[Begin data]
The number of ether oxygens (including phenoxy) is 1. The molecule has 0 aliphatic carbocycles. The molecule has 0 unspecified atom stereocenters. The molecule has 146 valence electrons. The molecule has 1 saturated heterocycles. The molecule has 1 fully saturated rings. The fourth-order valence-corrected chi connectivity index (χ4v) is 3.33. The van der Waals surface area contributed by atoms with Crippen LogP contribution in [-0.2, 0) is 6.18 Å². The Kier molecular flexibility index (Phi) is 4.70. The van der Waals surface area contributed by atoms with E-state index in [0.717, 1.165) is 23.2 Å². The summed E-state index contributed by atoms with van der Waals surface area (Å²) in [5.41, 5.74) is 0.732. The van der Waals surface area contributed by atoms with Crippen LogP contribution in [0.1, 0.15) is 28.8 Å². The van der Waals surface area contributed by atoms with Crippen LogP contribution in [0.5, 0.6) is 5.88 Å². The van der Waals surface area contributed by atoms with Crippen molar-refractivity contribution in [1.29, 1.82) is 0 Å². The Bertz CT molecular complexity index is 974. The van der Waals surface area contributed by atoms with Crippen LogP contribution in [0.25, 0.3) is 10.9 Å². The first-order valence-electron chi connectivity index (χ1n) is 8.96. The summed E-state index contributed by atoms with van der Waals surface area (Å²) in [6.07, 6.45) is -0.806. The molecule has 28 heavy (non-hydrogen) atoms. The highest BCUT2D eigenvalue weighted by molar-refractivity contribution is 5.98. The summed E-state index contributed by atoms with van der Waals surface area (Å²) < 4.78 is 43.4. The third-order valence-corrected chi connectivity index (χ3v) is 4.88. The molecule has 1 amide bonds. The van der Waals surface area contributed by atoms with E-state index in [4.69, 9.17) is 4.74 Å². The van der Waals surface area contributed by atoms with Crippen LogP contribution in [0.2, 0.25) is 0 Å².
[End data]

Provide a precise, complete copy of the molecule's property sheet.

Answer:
The number of ether oxygens (including phenoxy) is 1. The molecule has 0 aliphatic carbocycles. The molecule has 0 unspecified atom stereocenters. The molecule has 146 valence electrons. The molecule has 1 saturated heterocycles. The molecule has 1 fully saturated rings. The fourth-order valence-corrected chi connectivity index (χ4v) is 3.33. The van der Waals surface area contributed by atoms with Crippen LogP contribution in [-0.2, 0) is 6.18 Å². The Kier molecular flexibility index (Phi) is 4.70. The van der Waals surface area contributed by atoms with E-state index in [0.717, 1.165) is 23.2 Å². The summed E-state index contributed by atoms with van der Waals surface area (Å²) in [5.41, 5.74) is 0.732. The van der Waals surface area contributed by atoms with Crippen LogP contribution in [0.1, 0.15) is 28.8 Å². The van der Waals surface area contributed by atoms with Crippen LogP contribution in [0.5, 0.6) is 5.88 Å². The van der Waals surface area contributed by atoms with Crippen molar-refractivity contribution in [1.29, 1.82) is 0 Å². The Bertz CT molecular complexity index is 974. The van der Waals surface area contributed by atoms with Crippen LogP contribution in [0.25, 0.3) is 10.9 Å². The first-order valence-electron chi connectivity index (χ1n) is 8.96. The summed E-state index contributed by atoms with van der Waals surface area (Å²) in [6.07, 6.45) is -0.806. The molecule has 28 heavy (non-hydrogen) atoms. The highest BCUT2D eigenvalue weighted by molar-refractivity contribution is 5.98. The summed E-state index contributed by atoms with van der Waals surface area (Å²) < 4.78 is 43.4. The third-order valence-corrected chi connectivity index (χ3v) is 4.88. The molecule has 1 amide bonds. The van der Waals surface area contributed by atoms with E-state index in [4.69, 9.17) is 4.74 Å². The van der Waals surface area contributed by atoms with Crippen LogP contribution in [0.2, 0.25) is 0 Å².